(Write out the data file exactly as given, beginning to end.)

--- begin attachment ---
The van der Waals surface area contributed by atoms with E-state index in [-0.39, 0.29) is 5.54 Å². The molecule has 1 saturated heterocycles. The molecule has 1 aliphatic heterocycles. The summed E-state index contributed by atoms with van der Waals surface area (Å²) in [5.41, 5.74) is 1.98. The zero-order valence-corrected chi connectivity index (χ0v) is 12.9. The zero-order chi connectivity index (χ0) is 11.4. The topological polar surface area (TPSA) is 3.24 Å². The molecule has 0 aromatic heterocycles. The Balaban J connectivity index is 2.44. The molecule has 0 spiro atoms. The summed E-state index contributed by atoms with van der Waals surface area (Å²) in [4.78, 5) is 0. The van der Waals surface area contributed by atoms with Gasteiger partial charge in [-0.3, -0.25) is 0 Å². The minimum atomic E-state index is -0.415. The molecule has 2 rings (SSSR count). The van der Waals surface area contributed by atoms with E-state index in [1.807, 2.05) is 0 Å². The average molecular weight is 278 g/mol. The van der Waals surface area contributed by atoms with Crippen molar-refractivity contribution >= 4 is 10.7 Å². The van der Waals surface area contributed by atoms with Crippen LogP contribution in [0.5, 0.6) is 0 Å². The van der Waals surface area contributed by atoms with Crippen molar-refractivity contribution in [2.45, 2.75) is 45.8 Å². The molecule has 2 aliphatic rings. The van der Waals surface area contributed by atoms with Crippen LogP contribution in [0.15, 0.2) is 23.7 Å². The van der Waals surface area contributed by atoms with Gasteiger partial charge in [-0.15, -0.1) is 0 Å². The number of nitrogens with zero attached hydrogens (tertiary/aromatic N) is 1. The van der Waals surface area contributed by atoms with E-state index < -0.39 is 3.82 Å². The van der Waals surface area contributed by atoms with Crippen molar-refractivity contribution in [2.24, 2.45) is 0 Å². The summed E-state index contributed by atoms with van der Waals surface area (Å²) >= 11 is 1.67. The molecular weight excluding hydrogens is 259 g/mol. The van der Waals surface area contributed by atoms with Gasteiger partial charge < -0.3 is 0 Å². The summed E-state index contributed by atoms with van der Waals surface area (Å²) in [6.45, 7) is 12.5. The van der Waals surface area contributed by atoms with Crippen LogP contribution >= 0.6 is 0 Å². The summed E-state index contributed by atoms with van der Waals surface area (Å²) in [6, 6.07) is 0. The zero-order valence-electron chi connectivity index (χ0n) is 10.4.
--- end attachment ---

The van der Waals surface area contributed by atoms with E-state index in [-0.39, 0.29) is 5.54 Å². The molecule has 1 saturated heterocycles. The molecule has 1 aliphatic heterocycles. The summed E-state index contributed by atoms with van der Waals surface area (Å²) in [5.41, 5.74) is 1.98. The zero-order valence-corrected chi connectivity index (χ0v) is 12.9. The zero-order chi connectivity index (χ0) is 11.4. The topological polar surface area (TPSA) is 3.24 Å². The molecule has 0 aromatic heterocycles. The Balaban J connectivity index is 2.44. The molecule has 0 spiro atoms. The summed E-state index contributed by atoms with van der Waals surface area (Å²) in [4.78, 5) is 0. The van der Waals surface area contributed by atoms with Gasteiger partial charge in [-0.3, -0.25) is 0 Å². The minimum atomic E-state index is -0.415. The molecule has 2 rings (SSSR count). The van der Waals surface area contributed by atoms with E-state index in [1.807, 2.05) is 0 Å². The average molecular weight is 278 g/mol. The van der Waals surface area contributed by atoms with Crippen molar-refractivity contribution >= 4 is 10.7 Å². The van der Waals surface area contributed by atoms with Crippen LogP contribution in [0.5, 0.6) is 0 Å². The van der Waals surface area contributed by atoms with Crippen molar-refractivity contribution in [2.45, 2.75) is 45.8 Å². The molecule has 2 aliphatic rings. The van der Waals surface area contributed by atoms with Crippen LogP contribution in [0.15, 0.2) is 23.7 Å². The van der Waals surface area contributed by atoms with Gasteiger partial charge in [-0.15, -0.1) is 0 Å². The number of nitrogens with zero attached hydrogens (tertiary/aromatic N) is 1. The van der Waals surface area contributed by atoms with E-state index < -0.39 is 3.82 Å². The van der Waals surface area contributed by atoms with Crippen molar-refractivity contribution in [2.24, 2.45) is 0 Å². The summed E-state index contributed by atoms with van der Waals surface area (Å²) >= 11 is 1.67. The molecular weight excluding hydrogens is 259 g/mol. The van der Waals surface area contributed by atoms with Gasteiger partial charge < -0.3 is 0 Å². The summed E-state index contributed by atoms with van der Waals surface area (Å²) in [6.45, 7) is 12.5. The van der Waals surface area contributed by atoms with Crippen LogP contribution >= 0.6 is 0 Å². The summed E-state index contributed by atoms with van der Waals surface area (Å²) in [6, 6.07) is 0. The zero-order valence-electron chi connectivity index (χ0n) is 10.4.